Iraqi security forces killed at least five people when they opened fire on protesters in Baghdad on Monday, a Reuters witness said, as thousands took part in the largest wave of anti-government protests for decades.
Demonstrations also took place in several other locations, including the main Gulf port Umm Qasr and southern Shatra, where security forces also killed a protester.
In Baghdad, a Reuters cameraman saw one man shot dead, his body carried away by fellow protesters, when security forces opened fire with live rounds on demonstrators near the Ahrar Bridge. He also saw at least four others killed.
Security and medical sources put the toll at four killed and 34 wounded, but could only confirm one death was from live fire. Two were a result of rubber bullets and tear gas, giving no reason for the fourth death.
The sources also said two people were killed, including a police officer, when special forces tasked with protecting the heavily fortified Green Zone opened live fire on protesters. At least 22 people were wounded.
A spokesman for the prime minister said a group of protesters had crossed the bridge and set fire to a restaurant, and that law enforcement “dealt” with them. He did not elaborate.
Separately, at least one protester was killed and 10 wounded after police used live fire and tear gas against them in the town of Shatra, 45 km (28 miles) north of the southern city of Nassiriya, security and medical sources said.
More than 250 Iraqis have been killed in demonstrations since the start of October against a government they see as corrupt and beholden to foreign interests.
Monday’s deaths were in addition to three protesters killed late on Sunday when security forces opened fire on a crowd trying to storm the Iranian consulate in the Shiite Muslim holy city of Karbala, security and medical sources said.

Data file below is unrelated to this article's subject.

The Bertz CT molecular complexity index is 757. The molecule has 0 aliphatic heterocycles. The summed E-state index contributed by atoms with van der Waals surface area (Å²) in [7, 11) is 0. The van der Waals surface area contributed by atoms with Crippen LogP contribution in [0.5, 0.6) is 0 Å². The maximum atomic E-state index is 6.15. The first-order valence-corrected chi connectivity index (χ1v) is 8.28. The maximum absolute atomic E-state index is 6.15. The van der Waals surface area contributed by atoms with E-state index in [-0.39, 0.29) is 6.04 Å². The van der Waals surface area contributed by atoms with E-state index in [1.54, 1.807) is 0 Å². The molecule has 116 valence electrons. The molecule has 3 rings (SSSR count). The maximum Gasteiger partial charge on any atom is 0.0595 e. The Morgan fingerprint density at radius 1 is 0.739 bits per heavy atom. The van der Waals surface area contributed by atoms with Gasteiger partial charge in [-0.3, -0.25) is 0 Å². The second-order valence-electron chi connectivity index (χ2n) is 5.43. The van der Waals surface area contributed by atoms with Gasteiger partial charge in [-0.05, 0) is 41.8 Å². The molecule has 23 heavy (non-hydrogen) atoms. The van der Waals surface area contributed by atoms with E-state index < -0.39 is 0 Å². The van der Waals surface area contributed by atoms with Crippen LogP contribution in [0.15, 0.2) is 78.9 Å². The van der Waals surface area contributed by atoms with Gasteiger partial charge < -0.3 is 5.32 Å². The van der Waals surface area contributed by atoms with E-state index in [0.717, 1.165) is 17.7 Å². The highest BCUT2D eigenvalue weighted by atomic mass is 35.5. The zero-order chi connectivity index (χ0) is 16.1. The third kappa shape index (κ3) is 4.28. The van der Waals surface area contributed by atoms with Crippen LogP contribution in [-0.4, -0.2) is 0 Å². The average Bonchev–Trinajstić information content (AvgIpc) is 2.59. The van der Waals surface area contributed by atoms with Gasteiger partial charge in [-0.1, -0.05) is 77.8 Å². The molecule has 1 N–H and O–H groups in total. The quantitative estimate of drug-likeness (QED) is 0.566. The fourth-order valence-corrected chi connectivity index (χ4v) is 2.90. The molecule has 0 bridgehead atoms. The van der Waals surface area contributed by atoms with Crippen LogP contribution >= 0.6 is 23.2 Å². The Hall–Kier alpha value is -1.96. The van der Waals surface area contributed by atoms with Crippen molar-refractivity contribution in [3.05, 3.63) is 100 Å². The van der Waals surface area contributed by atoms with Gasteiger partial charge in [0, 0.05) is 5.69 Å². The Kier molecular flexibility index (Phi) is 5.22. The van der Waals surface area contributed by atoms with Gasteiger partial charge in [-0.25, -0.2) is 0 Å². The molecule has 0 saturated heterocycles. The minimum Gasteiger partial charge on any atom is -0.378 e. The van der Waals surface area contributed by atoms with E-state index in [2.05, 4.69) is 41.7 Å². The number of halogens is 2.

Protesters defied the prime minister’s earlier plea to end the demonstrations which he says are costing Iraq’s economy billions of dollars and disrupting daily life.
The protests have broken nearly two years of relative stability in Iraq since they started on Oct.1. More than 250 people have been killed.
Despite the country’s oil wealth, many people live in poverty with limited access to clean water, electricity, healthcare or education.
“The youth have lived through economic hardships, explosions, oppression. We want to root out this political elite completely. We want to get rid of this gang, then maybe we can rest,” said a protester, said a protester, who did not wish to be identified, who had camped overnight in Baghdad’s Tahrir Square.
Prime Minister Adil Abdul Mahdi appealed to protesters on Sunday night to suspend their movement which he said had achieved its goals and was hurting the economy.
The premier has said he is willing to resign if politicians agree on a replacement and promised a number of reforms, but protesters say that is not enough and that the entire political class needs to go.
Operations at Iraq’s main Gulf port of Umm Qasr, which receives the bulk of the country’s grain, vegetable oil and sugar imports, have been at a complete standstill since Wednesday.
The anger over economic hardship and corruption is aimed at the sectarian power-sharing system of governance introduced in Iraq after 2003 and the political elites benefiting from it.
Hundreds of protesters gathered overnight in front of the Iranian consulate in the Shia holy city of Kerbala and tried to set it on fire. Security forces dispersed them using tear gas and live ammunition, security and medical sources said.
Three people were killed and at least 10 people were wounded, including four from gunshots.